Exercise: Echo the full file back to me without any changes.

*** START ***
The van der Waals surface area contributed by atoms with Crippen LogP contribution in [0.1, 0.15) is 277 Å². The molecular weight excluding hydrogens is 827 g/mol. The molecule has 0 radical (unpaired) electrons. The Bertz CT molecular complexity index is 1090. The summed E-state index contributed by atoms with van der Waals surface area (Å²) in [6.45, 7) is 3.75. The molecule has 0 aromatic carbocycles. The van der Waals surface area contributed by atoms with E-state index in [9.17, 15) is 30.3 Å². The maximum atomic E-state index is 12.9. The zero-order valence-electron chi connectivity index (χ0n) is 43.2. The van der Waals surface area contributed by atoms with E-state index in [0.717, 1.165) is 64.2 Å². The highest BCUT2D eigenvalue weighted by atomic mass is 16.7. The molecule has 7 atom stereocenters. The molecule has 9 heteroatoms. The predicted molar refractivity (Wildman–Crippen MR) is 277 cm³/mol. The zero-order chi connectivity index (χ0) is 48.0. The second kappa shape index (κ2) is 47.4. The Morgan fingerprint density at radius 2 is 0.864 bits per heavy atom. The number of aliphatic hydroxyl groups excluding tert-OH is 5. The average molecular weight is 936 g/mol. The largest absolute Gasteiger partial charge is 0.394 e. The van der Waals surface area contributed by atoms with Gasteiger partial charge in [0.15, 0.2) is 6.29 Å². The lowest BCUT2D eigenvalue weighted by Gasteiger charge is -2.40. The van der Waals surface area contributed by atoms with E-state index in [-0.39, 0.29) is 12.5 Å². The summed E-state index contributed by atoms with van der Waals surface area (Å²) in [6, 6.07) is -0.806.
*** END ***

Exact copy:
The van der Waals surface area contributed by atoms with Crippen LogP contribution in [0.1, 0.15) is 277 Å². The molecular weight excluding hydrogens is 827 g/mol. The molecule has 0 radical (unpaired) electrons. The Bertz CT molecular complexity index is 1090. The summed E-state index contributed by atoms with van der Waals surface area (Å²) in [6.45, 7) is 3.75. The molecule has 0 aromatic carbocycles. The van der Waals surface area contributed by atoms with E-state index in [9.17, 15) is 30.3 Å². The maximum atomic E-state index is 12.9. The zero-order valence-electron chi connectivity index (χ0n) is 43.2. The van der Waals surface area contributed by atoms with E-state index in [0.717, 1.165) is 64.2 Å². The highest BCUT2D eigenvalue weighted by atomic mass is 16.7. The molecule has 7 atom stereocenters. The molecule has 9 heteroatoms. The predicted molar refractivity (Wildman–Crippen MR) is 277 cm³/mol. The zero-order chi connectivity index (χ0) is 48.0. The second kappa shape index (κ2) is 47.4. The Morgan fingerprint density at radius 2 is 0.864 bits per heavy atom. The number of aliphatic hydroxyl groups excluding tert-OH is 5. The average molecular weight is 936 g/mol. The largest absolute Gasteiger partial charge is 0.394 e. The van der Waals surface area contributed by atoms with Gasteiger partial charge in [0.15, 0.2) is 6.29 Å². The lowest BCUT2D eigenvalue weighted by Gasteiger charge is -2.40. The van der Waals surface area contributed by atoms with E-state index in [-0.39, 0.29) is 12.5 Å². The summed E-state index contributed by atoms with van der Waals surface area (Å²) in [6, 6.07) is -0.806.